“Accomplish” and “achieve” overlap in meaning.  They both convey the idea of successfully completing something. There is often a certain amount of pride or satisfaction attached to both. The words “aim,” “goal,” “purpose,” and “objective” can be used as objects with both of these verbs.

However, “accomplish” has a more concrete feeling to it than “achieve.” In many cases,achieving something suggests notions of pride and honor.  If someone asked how someone accomplished a certain goal, their answer would likely include how they actually completed it.

If someone asked how someone achieved a goal, their answer would likely include notions of persistence, dedication, self-discipline, or effort.  Schools usually boast about helping students achieve their goals rather than helping students accomplish their goals.  Achieving is more abstract and more profound than accomplishing.

We tend to use “accomplish” for both very large or important things, like passing a new law, and rather everyday things, like doing laundry or mowing the lawn. Note that the word “task” is not normally used with “achieve”—we don’t typically say “achieve a task.” We “accomplish a task.” When you “accomplish” something, you complete it.  When you “achieve” something, you work toward it with dedication and eventually reach your goal.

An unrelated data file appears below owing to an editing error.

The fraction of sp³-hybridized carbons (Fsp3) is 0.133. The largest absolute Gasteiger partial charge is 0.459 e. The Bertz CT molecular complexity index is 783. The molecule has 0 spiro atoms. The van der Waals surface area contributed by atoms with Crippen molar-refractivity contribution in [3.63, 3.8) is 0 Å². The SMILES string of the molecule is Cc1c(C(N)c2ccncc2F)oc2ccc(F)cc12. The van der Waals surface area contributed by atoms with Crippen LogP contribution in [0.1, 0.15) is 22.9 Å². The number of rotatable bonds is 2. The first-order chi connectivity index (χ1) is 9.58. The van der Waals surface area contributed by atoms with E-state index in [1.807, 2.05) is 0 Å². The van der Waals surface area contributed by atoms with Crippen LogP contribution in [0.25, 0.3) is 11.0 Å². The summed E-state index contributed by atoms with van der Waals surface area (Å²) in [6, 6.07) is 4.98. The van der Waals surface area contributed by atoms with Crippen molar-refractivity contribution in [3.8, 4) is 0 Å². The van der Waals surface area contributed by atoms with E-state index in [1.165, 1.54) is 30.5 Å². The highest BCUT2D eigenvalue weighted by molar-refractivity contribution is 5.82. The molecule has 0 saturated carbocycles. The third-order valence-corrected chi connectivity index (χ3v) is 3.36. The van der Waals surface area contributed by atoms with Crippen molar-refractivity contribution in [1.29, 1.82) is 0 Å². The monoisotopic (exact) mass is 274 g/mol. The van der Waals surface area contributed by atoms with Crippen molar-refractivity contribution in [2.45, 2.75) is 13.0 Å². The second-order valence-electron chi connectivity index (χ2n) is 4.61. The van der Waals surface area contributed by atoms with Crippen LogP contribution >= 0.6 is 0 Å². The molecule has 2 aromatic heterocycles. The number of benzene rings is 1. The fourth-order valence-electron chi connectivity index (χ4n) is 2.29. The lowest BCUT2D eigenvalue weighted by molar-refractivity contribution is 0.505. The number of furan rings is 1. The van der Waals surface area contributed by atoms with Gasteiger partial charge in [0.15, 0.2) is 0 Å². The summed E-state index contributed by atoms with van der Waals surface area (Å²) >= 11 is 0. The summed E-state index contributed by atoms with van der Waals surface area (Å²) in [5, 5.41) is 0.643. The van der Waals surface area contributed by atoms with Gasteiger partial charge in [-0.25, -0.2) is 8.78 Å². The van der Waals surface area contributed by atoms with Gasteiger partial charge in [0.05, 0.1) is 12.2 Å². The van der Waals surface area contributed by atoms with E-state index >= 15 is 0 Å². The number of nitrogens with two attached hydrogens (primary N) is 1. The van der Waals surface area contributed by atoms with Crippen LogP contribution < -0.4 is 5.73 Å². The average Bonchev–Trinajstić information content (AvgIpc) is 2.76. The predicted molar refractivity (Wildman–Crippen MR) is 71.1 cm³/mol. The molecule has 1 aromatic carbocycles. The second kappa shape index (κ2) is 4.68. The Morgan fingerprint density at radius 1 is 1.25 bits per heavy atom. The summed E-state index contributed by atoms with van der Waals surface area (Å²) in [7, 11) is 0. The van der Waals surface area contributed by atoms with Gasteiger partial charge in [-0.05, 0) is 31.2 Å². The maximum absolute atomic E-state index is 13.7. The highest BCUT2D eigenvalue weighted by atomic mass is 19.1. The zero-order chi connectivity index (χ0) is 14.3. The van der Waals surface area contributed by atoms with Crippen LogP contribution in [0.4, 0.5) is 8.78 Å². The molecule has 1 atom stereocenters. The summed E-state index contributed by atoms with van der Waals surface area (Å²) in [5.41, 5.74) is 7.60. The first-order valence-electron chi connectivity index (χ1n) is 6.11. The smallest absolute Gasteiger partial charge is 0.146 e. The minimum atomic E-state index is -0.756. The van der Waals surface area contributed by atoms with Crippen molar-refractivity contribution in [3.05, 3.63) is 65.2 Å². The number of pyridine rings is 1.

In a different, more abstract sense, “achieve” means “to bring about through one’s cumulative efforts.”  In this sense, “achieve” is followed by objects such as “excellence,” “success, “greatness,” “equality,” “perfection,” “peace,” and “fame.”  

These types of objects are not generally used with “accomplish,” as they are not concrete things one directly achieves. Rather, these tasks that can be accomplished.


Below are some of the words that commonly follow the verbs “accomplish” and “achieve.”  Looking at these, we can see an overlapping but different pattern of use for the two verbs.

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